Beware of Insurers’ Shift to Credit Card Payments

Credit cardSome health plans have been issuing physician practices consumer credit cards or virtual credit cards as payment for their services instead of depositing funds directly to bank accounts. According to the AMA, this relatively new trend can cut physician pay by as much as 5 percent after transaction fees.

What can practices do?

If a practice receives a virtual credit card payment, the practice can call the payer and ask them to remit payment through a more traditional mechanism. Practices can demand that payers issue payments via EFTs deposited directly into their bank account. Other suggestions for practices include:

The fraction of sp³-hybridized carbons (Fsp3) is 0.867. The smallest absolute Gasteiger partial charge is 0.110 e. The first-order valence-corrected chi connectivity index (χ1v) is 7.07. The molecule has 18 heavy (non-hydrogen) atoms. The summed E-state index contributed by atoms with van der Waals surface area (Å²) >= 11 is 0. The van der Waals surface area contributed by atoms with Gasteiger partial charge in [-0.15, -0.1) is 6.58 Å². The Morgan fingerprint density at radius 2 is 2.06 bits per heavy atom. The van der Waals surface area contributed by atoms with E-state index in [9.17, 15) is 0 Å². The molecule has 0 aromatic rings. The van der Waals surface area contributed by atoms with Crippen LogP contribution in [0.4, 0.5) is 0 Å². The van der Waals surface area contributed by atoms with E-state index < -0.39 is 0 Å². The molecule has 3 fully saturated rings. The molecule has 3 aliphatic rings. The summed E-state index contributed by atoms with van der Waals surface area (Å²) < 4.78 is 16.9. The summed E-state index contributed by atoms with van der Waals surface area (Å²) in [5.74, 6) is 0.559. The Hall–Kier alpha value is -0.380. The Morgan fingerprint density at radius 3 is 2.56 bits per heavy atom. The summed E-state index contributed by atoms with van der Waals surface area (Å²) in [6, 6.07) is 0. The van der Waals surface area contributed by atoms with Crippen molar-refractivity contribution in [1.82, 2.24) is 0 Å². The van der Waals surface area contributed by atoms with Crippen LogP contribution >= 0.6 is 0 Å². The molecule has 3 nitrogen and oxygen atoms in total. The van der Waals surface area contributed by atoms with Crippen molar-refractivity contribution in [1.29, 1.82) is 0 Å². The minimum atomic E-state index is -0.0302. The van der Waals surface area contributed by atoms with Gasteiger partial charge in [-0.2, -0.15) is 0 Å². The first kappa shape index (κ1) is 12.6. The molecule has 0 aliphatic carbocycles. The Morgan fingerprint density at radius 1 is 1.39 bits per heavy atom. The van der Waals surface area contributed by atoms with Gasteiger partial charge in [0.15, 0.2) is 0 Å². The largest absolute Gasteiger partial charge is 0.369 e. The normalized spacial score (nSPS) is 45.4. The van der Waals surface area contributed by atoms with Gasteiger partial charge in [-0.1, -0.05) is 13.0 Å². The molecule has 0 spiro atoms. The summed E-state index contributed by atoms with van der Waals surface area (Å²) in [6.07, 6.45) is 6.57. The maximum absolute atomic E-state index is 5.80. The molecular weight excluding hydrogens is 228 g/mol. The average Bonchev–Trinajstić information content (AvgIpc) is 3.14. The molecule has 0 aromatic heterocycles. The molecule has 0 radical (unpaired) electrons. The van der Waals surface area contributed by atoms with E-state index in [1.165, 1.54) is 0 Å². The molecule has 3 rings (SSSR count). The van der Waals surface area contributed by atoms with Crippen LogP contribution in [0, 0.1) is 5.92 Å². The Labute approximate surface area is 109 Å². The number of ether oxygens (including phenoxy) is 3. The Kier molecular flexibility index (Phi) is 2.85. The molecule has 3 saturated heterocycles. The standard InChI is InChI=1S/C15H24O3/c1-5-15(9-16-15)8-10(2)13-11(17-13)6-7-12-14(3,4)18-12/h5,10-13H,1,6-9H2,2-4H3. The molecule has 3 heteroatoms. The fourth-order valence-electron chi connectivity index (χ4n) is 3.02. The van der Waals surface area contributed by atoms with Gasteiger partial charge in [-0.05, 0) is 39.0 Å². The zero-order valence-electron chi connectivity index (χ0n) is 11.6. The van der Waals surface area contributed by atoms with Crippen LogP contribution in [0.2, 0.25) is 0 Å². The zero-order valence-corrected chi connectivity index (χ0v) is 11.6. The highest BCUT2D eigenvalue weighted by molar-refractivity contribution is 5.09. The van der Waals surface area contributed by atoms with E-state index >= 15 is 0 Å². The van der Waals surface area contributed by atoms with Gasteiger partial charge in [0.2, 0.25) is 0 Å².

• Review and evaluate payer contracts to determine whether your practice is required to accept credit cards as a method of payment.
  • Understand merchant card agreements and associated fees if your practice decides to accept credit cards. You also may want to ask if payers are using credit card reward programs that give cash back.
  • Request payment using the health care EFT standard known as ACH CCD+. This transaction, approved by the Health Insurance Portability and Accountability Act, is less costly to payees than credit card transactions.

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